Racing itself works fine enough on the surface so long as you pay attention to your racing line, admire the scenery, ignore the lackluster music, and don't mind car damage being entirely cosmetic. Though drifting is too unwieldy to be useful in most races, if you learn the rhythm of the track by braking conservatively, you'll have an enjoyable ride. Despite the absence of rain at the moment, the best tracks feature the game's day-night cycle with tracks that compress time fast enough to see the sunset or sunrise.
Along the way, you'll earn fame points for almost everything on the course—drifting, maintaining high speed, drafting, gaining position, beating face-offs—in addition to earning one of many accolades. In a nice touch, once you're mastered an accolade, you can paste it on the side of your car along with your chosen custom race number. Gaining fame points will improve your driver level, unlocking preset paint options and additional cars.
But look past the facade and there are one too many issues, the most irritating of which is the rubber-band AI in Tour mode. Spinning out or flipping over due to the laughable air physics will make the AI slow down to a crawl, while being positioned anywhere in the top five will magically transform the AI into speed demons. Thus, you never really know if losing is a matter of the computer being artificially difficult, since you'll rarely ever build a substantial lead due to pure technical skill.
Severely colliding into opponents and cutting corners too widely both lead to speed penalties, while bumping into the side of the track or other vehicles will deduct fame points. These are understandable rules on principle, but most tracks are so narrow and most vehicles are so wide that any form of passing will naturally lead to bumper-car antics. Besides, gaining position and finishing at a higher rank awards more than enough fame points to cover the penalty for minor incidents of trading paint.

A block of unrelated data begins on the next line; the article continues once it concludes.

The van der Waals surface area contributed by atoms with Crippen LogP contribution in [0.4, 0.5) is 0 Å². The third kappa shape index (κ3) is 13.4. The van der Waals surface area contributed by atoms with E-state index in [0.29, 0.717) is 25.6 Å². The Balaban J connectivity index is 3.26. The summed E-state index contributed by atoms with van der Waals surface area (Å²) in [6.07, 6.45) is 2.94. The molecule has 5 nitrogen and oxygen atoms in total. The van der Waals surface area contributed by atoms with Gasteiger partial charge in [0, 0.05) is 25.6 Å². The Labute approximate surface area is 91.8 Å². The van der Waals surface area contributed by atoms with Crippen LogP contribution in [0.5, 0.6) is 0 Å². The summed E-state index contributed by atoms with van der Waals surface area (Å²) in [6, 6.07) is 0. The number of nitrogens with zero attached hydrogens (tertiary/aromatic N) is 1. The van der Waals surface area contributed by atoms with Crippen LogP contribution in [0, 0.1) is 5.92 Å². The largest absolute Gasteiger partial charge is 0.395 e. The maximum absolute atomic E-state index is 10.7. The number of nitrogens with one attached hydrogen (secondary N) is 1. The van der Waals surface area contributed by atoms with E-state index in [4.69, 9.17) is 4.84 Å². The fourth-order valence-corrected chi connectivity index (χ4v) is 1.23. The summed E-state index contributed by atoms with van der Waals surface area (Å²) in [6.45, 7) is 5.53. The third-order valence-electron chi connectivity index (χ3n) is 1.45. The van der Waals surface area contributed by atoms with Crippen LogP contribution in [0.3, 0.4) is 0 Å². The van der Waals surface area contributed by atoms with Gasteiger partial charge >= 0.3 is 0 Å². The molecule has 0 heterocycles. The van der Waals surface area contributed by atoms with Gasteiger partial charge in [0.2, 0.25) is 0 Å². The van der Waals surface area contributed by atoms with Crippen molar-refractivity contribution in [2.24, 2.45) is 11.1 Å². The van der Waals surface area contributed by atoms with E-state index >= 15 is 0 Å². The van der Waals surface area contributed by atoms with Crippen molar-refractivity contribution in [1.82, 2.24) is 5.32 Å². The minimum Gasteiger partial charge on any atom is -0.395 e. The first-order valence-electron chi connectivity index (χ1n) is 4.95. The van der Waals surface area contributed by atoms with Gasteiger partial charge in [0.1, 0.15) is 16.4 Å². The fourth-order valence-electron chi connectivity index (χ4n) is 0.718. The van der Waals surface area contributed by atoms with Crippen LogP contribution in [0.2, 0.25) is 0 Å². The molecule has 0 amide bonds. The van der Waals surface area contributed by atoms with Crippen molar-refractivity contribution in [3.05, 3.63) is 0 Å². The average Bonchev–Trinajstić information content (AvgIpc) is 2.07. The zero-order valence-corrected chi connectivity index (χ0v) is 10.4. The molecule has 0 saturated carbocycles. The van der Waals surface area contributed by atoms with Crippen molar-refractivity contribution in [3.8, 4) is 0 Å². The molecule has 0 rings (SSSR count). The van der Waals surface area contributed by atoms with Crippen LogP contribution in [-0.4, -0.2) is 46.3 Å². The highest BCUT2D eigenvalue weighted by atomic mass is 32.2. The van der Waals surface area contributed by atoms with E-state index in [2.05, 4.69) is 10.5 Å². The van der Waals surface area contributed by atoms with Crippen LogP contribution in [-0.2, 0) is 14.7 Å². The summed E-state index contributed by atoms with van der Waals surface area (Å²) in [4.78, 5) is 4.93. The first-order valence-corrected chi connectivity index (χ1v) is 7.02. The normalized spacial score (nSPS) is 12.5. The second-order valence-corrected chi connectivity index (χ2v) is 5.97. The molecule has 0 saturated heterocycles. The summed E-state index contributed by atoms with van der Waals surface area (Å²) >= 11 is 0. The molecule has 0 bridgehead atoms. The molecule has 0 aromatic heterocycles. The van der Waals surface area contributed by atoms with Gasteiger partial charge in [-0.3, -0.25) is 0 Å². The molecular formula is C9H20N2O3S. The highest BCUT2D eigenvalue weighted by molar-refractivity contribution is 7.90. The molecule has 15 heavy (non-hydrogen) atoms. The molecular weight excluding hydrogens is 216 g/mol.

In fact, don't be surprised if an online opponent simply rams you while going into a turn; maybe that will cost the opponent a speed penalty, but you may be knocked off course so hard that you'll scramble just to get your bearings again. Consequently, an unhealthy portion of the race especially in multiplayer is about cutting corners and ramming proficiently enough to screw opponents without getting penalized. It's yet another example of good intentions gone awry. As a result, being first out of the starting block is extremely advantageous because you don't have to worry too much about anyone jostling you for position.
Multiplayer clubs and lobby-based multiplayer events operate fairly well, with a variety of available modes like team racing and endurance races, and clubs allowing up to six players to contribute fame points toward a running total on the global leaderboard. Though you won't be able to face off against other clubs directly, you can create and accept challenges from other clubs and racers. The only issue with clubs and profile pages is that there are no stats for win-losses or disconnections (which happens a lot), or the fame earned by each club member. Most of the top clubs are invite-only, but a few of them are open to anyone to join which means that you can instantly obtain all of the cars that require a specific club level. I'm guessing the developers meant for people to unlock these cars without this workaround.
Despite numerous reasons to support Driveclub purely on concept alone, it takes a turn for the worse when scrutinized under the spotlight. It's unfortunate luck that the game had to release just a few weeks after Forza Horizon 2 which does nearly everything Driveclub does that much better. It may be an unfair comparison considering that this is its inaugural entry, but Driveclub was delayed multiple times and the standard for the hybrid racing genre is high with Burnout, DiRT, and Need for Speed. There's plenty to admire here, though, if you take Driveclub at face value and don't take things too seriously.